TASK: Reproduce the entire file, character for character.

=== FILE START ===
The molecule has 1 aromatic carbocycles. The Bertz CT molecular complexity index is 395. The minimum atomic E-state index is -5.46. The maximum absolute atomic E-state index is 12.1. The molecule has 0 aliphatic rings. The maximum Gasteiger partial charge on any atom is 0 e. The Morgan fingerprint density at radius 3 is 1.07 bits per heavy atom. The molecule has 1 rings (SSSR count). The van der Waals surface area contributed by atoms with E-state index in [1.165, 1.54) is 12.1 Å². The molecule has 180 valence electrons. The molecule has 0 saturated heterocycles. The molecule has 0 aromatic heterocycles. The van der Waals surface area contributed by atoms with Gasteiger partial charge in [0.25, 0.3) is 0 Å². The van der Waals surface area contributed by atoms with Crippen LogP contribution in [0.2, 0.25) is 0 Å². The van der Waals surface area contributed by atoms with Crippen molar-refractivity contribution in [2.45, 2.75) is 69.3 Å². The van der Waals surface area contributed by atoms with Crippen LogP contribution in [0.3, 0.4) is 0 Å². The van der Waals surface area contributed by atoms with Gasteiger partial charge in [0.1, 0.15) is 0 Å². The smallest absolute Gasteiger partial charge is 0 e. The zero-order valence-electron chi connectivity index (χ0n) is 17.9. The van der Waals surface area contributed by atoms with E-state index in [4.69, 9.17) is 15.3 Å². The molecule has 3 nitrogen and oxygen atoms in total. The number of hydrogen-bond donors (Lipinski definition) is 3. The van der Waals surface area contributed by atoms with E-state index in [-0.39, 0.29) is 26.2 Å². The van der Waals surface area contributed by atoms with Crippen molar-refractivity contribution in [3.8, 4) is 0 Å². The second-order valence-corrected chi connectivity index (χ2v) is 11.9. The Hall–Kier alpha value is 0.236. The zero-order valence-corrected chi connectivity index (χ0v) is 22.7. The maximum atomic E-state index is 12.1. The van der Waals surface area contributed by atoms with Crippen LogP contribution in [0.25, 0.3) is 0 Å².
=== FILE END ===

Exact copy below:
The molecule has 1 aromatic carbocycles. The Bertz CT molecular complexity index is 395. The minimum atomic E-state index is -5.46. The maximum absolute atomic E-state index is 12.1. The molecule has 0 aliphatic rings. The maximum Gasteiger partial charge on any atom is 0 e. The Morgan fingerprint density at radius 3 is 1.07 bits per heavy atom. The molecule has 1 rings (SSSR count). The van der Waals surface area contributed by atoms with E-state index in [1.165, 1.54) is 12.1 Å². The molecule has 180 valence electrons. The molecule has 0 saturated heterocycles. The molecule has 0 aromatic heterocycles. The van der Waals surface area contributed by atoms with Gasteiger partial charge in [0.25, 0.3) is 0 Å². The van der Waals surface area contributed by atoms with Crippen LogP contribution in [0.2, 0.25) is 0 Å². The van der Waals surface area contributed by atoms with Crippen molar-refractivity contribution in [2.45, 2.75) is 69.3 Å². The van der Waals surface area contributed by atoms with Crippen LogP contribution in [0.3, 0.4) is 0 Å². The van der Waals surface area contributed by atoms with Gasteiger partial charge in [0.1, 0.15) is 0 Å². The smallest absolute Gasteiger partial charge is 0 e. The zero-order valence-electron chi connectivity index (χ0n) is 17.9. The van der Waals surface area contributed by atoms with E-state index in [4.69, 9.17) is 15.3 Å². The molecule has 3 nitrogen and oxygen atoms in total. The number of hydrogen-bond donors (Lipinski definition) is 3. The van der Waals surface area contributed by atoms with E-state index in [-0.39, 0.29) is 26.2 Å². The van der Waals surface area contributed by atoms with Crippen molar-refractivity contribution in [3.8, 4) is 0 Å². The second-order valence-corrected chi connectivity index (χ2v) is 11.9. The Hall–Kier alpha value is 0.236. The zero-order valence-corrected chi connectivity index (χ0v) is 22.7. The maximum atomic E-state index is 12.1. The van der Waals surface area contributed by atoms with Crippen LogP contribution in [0.25, 0.3) is 0 Å².